If you ask most mothers I know what they would most like for Mothers Day it would be an extra hour of sleep.
In 1960, 70 percent of families with children had a parent (usually a mom) home full-time. Today, 70 percent of all families are headed by either two employed parents or a single parent who is in the workplace. In addition, economic pressures on families are growing. The cost of such necessities as health care, education and housing has skyrocketed while wages remain stagnant. So families work harder and harder. Parents in dual earner couples now work 91 hours a week – up 10 hours since 1977.
Parents need flexibility. Yet the community and the workplace have both failed to accommodate their needs. The result is that Mom – who still carries the greater share of caregiving responsibilities for children and elderly parents – pays a heavy price in economic security, mental health and shut-eye.
American families still lack the high-quality affordable child care that parents in other countries take for granted. The school day – and year – are still based on an agricultural schedule. Meanwhile, the workplace is structured as if there were someone home full-time to care for the little tykes. Fifty-seven percent of workers have no control over starting and end times. Fifty-four percent of workers with children say they have no time off to care for sick children without losing pay, having to use vacation days, or fabricating an excuse. The Family and Medical Leave Act allows full-time employees to take up to 12 weeks of family and medical leave, but this leave is unpaid and applies only to workers at firms with 50 or more employees. Workers can be fired for refusing overtime.
The situation is untenable for many parents – especially those who lack adequate childcare. For the medical technician at the local hospital, the shift starts on time, whether her child is sick or not. If she doesn’t show up for work, she could lose her job – and the family health insurance as well. If she goes to work, who watches her child?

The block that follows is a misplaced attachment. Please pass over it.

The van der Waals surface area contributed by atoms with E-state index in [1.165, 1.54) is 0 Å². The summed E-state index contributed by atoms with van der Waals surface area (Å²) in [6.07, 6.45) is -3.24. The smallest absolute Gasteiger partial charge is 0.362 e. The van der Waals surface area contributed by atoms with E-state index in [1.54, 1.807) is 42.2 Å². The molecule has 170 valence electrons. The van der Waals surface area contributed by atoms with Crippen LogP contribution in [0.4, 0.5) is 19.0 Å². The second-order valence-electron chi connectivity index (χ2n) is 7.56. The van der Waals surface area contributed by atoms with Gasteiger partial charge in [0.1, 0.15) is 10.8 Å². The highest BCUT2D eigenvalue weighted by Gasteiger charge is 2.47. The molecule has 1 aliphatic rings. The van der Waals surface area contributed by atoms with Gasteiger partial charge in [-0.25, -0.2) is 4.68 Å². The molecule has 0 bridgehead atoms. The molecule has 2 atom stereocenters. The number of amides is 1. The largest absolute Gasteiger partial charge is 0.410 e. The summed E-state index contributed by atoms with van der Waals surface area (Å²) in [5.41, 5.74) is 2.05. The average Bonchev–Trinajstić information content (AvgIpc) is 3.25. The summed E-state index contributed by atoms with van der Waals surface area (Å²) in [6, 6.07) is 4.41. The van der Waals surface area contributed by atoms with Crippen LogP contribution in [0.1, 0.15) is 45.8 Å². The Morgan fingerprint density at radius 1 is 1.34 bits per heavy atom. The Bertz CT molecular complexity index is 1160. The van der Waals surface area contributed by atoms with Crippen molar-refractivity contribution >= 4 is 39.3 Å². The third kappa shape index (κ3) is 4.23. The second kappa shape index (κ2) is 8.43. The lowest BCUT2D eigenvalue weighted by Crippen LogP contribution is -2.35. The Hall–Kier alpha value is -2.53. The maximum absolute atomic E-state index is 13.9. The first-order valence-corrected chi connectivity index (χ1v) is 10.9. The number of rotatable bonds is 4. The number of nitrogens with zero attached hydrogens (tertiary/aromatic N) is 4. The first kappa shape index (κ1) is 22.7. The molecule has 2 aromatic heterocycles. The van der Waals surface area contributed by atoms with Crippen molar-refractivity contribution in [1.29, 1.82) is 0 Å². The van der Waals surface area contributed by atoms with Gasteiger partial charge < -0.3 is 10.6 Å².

Without flexibility, it’s mothers who take the biggest hit.
Moms find themselves cobbling together flexibility through part-time or contingent jobs – with lower hourly wages, less heath insurance and private pension coverage and less job security. Thirty-one percent of employed women work in a nonstandard arrangement, compared to only 22 percent of men. Others take time out of the workplace. This economic sidelining of mothers is responsible for a number of familiar sounding phenomena: the “glass ceiling,” the “wage gap,” and the “feminization of poverty.” The wage gap between men and women is to a large extent a mommy gap – researchers find the difference between men’s and women’s wages is a full 10 percent to 15 percent larger for mothers than women without children. Women are about 15 percent less likely than men to be offered health insurance directly through their employer and women receive less in private pension and Social Security benefits than men. No wonder that 12 percent of women 65 and older fall under the poverty line, compared to 8 percent of men.
Mothers pay an emotional price as well. A recent study found that parents with inflexible jobs and inadequate after-school options are so anxious that their productivity suffers.
Not surprisingly, employed mothers wind up sleeping almost an hour less a night.
Why do mothers put up with this? Is it because we’re too tired to complain? Or is it that we feel we are somehow at fault – that we were selfish and naïve to think we could “have it all?”
Title IX and the “girl power” phenomenon changed the way teenage girls looked at themselves and were treated by society. Yet, the empowered teens of yesterday are poised to become the stressed out, economically vulnerable, exhausted moms of tomorrow – as a result of our continuing lack of imagination and failure of political will.
What would it take to mainstream moms?
Employees would need more flexibility, paid family and medical leave and an ability to say no to overtime. Health insurance, pension coverage, unemployment insurance and disability insurance would be available to both full-time and part-time workers, no matter who their employer or what their job. And of course, quality, affordable childcare, pre-K and after-school would be available to all.
Call it the next stage of feminism, real family values or a way to enhance US competitiveness in a global economy. Whatever the name, these reforms would give American employees both the flexibility of part-time jobs and the security of full-time jobs. Mothers would be freer to move into the economic mainstream and dads to take on more family responsibilities – and both would be less worried about their families’ future.
And then maybe we can all get a good night’s sleep.
Karen Kornbluh is the director of the Work and Family Program at New America Foundation.